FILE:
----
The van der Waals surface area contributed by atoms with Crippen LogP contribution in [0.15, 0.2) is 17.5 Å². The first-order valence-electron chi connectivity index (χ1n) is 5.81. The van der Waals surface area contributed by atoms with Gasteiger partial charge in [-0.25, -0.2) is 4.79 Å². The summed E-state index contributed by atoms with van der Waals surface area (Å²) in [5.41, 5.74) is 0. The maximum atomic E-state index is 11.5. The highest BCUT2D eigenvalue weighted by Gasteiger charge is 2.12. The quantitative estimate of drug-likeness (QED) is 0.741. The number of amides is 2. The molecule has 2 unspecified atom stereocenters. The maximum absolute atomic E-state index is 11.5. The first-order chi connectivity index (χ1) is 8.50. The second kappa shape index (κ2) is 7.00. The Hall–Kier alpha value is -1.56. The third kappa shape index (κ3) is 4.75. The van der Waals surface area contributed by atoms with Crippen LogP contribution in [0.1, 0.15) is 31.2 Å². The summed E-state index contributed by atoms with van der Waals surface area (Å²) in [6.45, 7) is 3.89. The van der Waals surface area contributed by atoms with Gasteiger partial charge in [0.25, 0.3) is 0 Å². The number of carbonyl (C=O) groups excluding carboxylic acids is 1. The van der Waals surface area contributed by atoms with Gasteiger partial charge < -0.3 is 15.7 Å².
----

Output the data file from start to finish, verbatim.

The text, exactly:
The van der Waals surface area contributed by atoms with Crippen LogP contribution in [0.15, 0.2) is 17.5 Å². The first-order valence-electron chi connectivity index (χ1n) is 5.81. The van der Waals surface area contributed by atoms with Gasteiger partial charge in [-0.25, -0.2) is 4.79 Å². The summed E-state index contributed by atoms with van der Waals surface area (Å²) in [5.41, 5.74) is 0. The maximum atomic E-state index is 11.5. The highest BCUT2D eigenvalue weighted by Gasteiger charge is 2.12. The quantitative estimate of drug-likeness (QED) is 0.741. The number of amides is 2. The molecule has 2 unspecified atom stereocenters. The maximum absolute atomic E-state index is 11.5. The first-order chi connectivity index (χ1) is 8.50. The second kappa shape index (κ2) is 7.00. The Hall–Kier alpha value is -1.56. The third kappa shape index (κ3) is 4.75. The van der Waals surface area contributed by atoms with Crippen LogP contribution in [0.1, 0.15) is 31.2 Å². The summed E-state index contributed by atoms with van der Waals surface area (Å²) in [6.45, 7) is 3.89. The van der Waals surface area contributed by atoms with Gasteiger partial charge in [0.25, 0.3) is 0 Å². The number of carbonyl (C=O) groups excluding carboxylic acids is 1. The van der Waals surface area contributed by atoms with Gasteiger partial charge < -0.3 is 15.7 Å².